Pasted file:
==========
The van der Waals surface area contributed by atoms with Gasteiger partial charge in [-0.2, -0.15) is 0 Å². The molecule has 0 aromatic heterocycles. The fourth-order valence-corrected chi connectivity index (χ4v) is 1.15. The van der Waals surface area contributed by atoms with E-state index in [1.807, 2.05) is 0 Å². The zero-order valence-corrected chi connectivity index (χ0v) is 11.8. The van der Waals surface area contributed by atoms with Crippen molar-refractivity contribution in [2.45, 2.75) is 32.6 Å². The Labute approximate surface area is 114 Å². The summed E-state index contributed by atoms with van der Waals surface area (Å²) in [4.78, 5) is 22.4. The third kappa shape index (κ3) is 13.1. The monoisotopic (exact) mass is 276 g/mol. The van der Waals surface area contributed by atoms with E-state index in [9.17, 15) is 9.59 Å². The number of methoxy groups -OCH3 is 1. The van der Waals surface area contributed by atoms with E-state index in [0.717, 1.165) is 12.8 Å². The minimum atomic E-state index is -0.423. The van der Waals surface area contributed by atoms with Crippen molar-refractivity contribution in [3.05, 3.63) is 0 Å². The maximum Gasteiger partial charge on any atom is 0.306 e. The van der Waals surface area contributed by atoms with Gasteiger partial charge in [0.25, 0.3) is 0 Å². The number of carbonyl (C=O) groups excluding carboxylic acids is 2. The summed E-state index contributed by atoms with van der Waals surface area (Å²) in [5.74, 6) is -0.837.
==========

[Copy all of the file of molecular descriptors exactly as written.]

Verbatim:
The van der Waals surface area contributed by atoms with Gasteiger partial charge in [-0.2, -0.15) is 0 Å². The molecule has 0 aromatic heterocycles. The fourth-order valence-corrected chi connectivity index (χ4v) is 1.15. The van der Waals surface area contributed by atoms with E-state index in [1.807, 2.05) is 0 Å². The zero-order valence-corrected chi connectivity index (χ0v) is 11.8. The van der Waals surface area contributed by atoms with Crippen molar-refractivity contribution in [2.45, 2.75) is 32.6 Å². The Labute approximate surface area is 114 Å². The summed E-state index contributed by atoms with van der Waals surface area (Å²) in [4.78, 5) is 22.4. The third kappa shape index (κ3) is 13.1. The monoisotopic (exact) mass is 276 g/mol. The van der Waals surface area contributed by atoms with E-state index in [9.17, 15) is 9.59 Å². The number of methoxy groups -OCH3 is 1. The van der Waals surface area contributed by atoms with E-state index in [0.717, 1.165) is 12.8 Å². The minimum atomic E-state index is -0.423. The van der Waals surface area contributed by atoms with Crippen molar-refractivity contribution in [3.05, 3.63) is 0 Å². The maximum Gasteiger partial charge on any atom is 0.306 e. The van der Waals surface area contributed by atoms with Gasteiger partial charge in [0.25, 0.3) is 0 Å². The number of carbonyl (C=O) groups excluding carboxylic acids is 2. The summed E-state index contributed by atoms with van der Waals surface area (Å²) in [5.74, 6) is -0.837.